ROTHENBURGER – Is a return to big institutions the answer to street issues?

Essondale. (Image: Govt of BC)

THERE WAS A TIME when the streets weren’t full of homeless, addicted, criminal or mentally ill people. A time when there were no panhandlers, when public washrooms weren’t used as shooting galleries, when alleyways and doorways weren’t defecated and urinated on, when people didn’t yell and act out in our shopping areas.

Every community had its “village idiot,” as they were so derogatorily called. There was one in the town I grew up in. He was tolerated because, they said, he’d suffered a head injury in the war. They said he had “a plate” in his head.

He was harmless, a part of the community. Those who weren’t harmless were in Coquitlam in Essondale, the “loonie bin” (formally called an insane asylum) that was later renamed Riverview. Mere mention of the word “Essondale” conjured up scary visions of lobotomies, shock therapy and incoherent, babbling, hard-to-control patients.

The early approach to mental illness, going back to the gold rush, was to lock them up and punish them if they didn’t behave. That evolved into a model of providing confined medical treatment, though some of the treatments were cruel, experimental and ineffective.


Mel Rothenburger is a former mayor of Kamloops and a retired newspaper editor. He is a regular contributor to CFJC Today, publishes the opinion website, and is a director on the Thompson-Nicola Regional District board. He can be reached at

About Mel Rothenburger (9357 Articles) is a forum about Kamloops and the world. It has more than one million views. Mel Rothenburger is the former Editor of The Daily News in Kamloops, B.C. (retiring in 2012), and past mayor of Kamloops (1999-2005). At he is the publisher, editor, news editor, city editor, reporter, webmaster, and just about anything else you can think of. He is grateful for the contributions of several local columnists. This blog doesn't require a subscription but gratefully accepts donations to help defray costs.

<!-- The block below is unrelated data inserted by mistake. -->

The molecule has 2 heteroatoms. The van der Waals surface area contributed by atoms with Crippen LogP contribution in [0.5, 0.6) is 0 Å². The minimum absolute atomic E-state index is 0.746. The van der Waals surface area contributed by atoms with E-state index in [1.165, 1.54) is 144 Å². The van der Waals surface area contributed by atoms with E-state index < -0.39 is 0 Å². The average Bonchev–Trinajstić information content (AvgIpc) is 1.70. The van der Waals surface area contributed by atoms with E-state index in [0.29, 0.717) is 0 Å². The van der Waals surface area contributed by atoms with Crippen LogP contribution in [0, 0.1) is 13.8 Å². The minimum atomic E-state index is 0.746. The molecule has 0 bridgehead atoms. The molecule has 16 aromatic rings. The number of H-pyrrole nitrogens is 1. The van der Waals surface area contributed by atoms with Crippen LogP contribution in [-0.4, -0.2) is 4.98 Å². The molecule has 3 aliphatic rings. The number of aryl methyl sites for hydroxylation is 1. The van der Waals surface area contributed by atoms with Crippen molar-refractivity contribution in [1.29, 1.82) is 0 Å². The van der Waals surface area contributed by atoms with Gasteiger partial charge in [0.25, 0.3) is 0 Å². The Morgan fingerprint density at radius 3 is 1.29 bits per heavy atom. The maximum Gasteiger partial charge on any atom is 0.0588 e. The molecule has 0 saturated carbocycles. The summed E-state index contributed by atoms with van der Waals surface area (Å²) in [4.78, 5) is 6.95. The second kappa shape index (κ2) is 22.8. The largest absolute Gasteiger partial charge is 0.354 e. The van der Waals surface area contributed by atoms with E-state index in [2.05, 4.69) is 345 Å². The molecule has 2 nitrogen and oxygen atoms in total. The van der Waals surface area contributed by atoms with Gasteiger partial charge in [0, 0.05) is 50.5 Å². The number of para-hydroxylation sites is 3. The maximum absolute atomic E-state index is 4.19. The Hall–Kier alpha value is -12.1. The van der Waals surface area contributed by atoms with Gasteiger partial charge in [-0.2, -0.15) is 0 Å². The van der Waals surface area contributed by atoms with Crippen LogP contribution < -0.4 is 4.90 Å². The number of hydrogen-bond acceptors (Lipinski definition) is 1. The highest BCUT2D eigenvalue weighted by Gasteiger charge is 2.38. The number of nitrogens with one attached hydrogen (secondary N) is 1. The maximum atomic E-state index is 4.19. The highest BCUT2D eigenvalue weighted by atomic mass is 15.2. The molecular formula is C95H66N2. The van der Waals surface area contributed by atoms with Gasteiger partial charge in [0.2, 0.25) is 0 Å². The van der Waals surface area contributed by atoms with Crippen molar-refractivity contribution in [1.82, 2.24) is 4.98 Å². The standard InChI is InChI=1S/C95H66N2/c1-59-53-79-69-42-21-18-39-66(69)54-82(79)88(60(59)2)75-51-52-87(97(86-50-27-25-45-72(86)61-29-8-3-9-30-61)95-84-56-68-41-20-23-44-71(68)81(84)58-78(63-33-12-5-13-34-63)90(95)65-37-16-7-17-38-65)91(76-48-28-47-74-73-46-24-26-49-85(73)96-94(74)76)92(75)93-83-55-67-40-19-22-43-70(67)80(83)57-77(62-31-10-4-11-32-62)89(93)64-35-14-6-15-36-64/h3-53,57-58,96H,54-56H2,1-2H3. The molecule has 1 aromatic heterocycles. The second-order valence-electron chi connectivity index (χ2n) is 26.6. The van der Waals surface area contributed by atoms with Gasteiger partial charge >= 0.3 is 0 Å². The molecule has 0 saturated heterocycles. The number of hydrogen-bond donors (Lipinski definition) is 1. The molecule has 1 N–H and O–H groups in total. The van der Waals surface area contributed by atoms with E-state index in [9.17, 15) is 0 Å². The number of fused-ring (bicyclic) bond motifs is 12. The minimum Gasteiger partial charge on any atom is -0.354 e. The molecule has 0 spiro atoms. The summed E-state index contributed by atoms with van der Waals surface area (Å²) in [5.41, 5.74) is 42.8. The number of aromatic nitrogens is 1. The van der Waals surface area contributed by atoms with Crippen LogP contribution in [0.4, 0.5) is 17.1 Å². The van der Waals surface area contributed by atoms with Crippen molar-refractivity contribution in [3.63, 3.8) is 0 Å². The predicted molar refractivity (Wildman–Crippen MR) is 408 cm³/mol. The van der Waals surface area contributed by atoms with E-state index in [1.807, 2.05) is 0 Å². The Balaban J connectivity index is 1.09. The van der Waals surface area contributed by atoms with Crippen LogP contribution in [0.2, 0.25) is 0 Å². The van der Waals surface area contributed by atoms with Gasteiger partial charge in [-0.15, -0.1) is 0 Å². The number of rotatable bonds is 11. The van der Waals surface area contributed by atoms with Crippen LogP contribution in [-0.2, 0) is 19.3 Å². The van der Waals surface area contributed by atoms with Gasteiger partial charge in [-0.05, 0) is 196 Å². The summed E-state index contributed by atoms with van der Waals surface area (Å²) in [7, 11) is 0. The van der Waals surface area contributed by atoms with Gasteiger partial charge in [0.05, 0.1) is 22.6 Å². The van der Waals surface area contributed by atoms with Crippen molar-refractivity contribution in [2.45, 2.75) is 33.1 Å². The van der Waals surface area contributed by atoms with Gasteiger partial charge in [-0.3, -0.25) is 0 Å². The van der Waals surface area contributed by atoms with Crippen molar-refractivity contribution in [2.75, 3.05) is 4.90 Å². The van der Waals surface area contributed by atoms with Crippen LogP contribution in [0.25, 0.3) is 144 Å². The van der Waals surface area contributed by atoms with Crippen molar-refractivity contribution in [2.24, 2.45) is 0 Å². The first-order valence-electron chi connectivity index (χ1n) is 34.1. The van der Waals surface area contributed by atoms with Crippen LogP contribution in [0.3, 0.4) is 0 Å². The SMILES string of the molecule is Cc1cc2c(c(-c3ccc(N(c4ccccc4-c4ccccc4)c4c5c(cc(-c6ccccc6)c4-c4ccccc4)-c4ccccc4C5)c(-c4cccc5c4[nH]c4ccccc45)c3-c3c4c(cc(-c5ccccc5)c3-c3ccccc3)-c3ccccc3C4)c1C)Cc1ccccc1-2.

4 Comments on ROTHENBURGER – Is a return to big institutions the answer to street issues?

  1. Dear Mel,
    It’s time to get up out of your armchair and catch up to the times.

    We don’t stigmatize people with mental health challenges as “being ill” and we also don’t want to go back to your”good OLD days” when men were men
    “MEN-tally ill” beating up their women and removing the unwanted into residential schools.

    Today Mel we look for smaller local best practice solutions that are informed by peers who have the lived experiences that shine a bright light on the systemic causes of our societal challenges and crisis. We don’t “ spoon feed” patriarchal solutions to colonize and control those that need supports.

  2. Robert George // October 4, 2021 at 10:15 AM // Reply

    Did anyone else see a girl from the Seattle homeless population interviewed where she stated that 100 percent of that population were addicted. Street drugs are societys biggest problem.That and over population.We are not near tough enough on drug dealers. As i have stated many times,non addicted distributors of hard drugs should receive 25 years, no parole. They are murdering tens of thousands, as well as creating our present homeless problem. I am in favour of the return to capital punishment if these dealers,importers and manufacturers are found guilty beyond any reasonable doubt.

  3. Sean McGuinness // October 2, 2021 at 1:18 PM // Reply

    I agree that at least from our perspective, some people would be better off being “institutionalised”. But to define what kind of life a person should have has its issues. For one thing, a lot of folks on the street might prefer living there than in a nice clean “resort”. One might argue that some people are not mentally competent enough to determine how they should live. On many levels I agree with this. But this is complicated by the fact that in our society individuals have the right to live the way they want to. This is reflected in our constitution. Putting people away is taking away their liberty and one may run afoul of our laws.

    I think a first step might be to create free housing where people on the street can live, if they choose to. I don’t think this is going to solve alcohol/drug or mental health problems. But at least it will give these people a roof over their heads and a little more dignity.

  4. From psilocybin therapy to addressing income inequalities to mental institutions…it truly is a multi-facets approach. But vested interests and bureaucracy make progress a daunting challenge.

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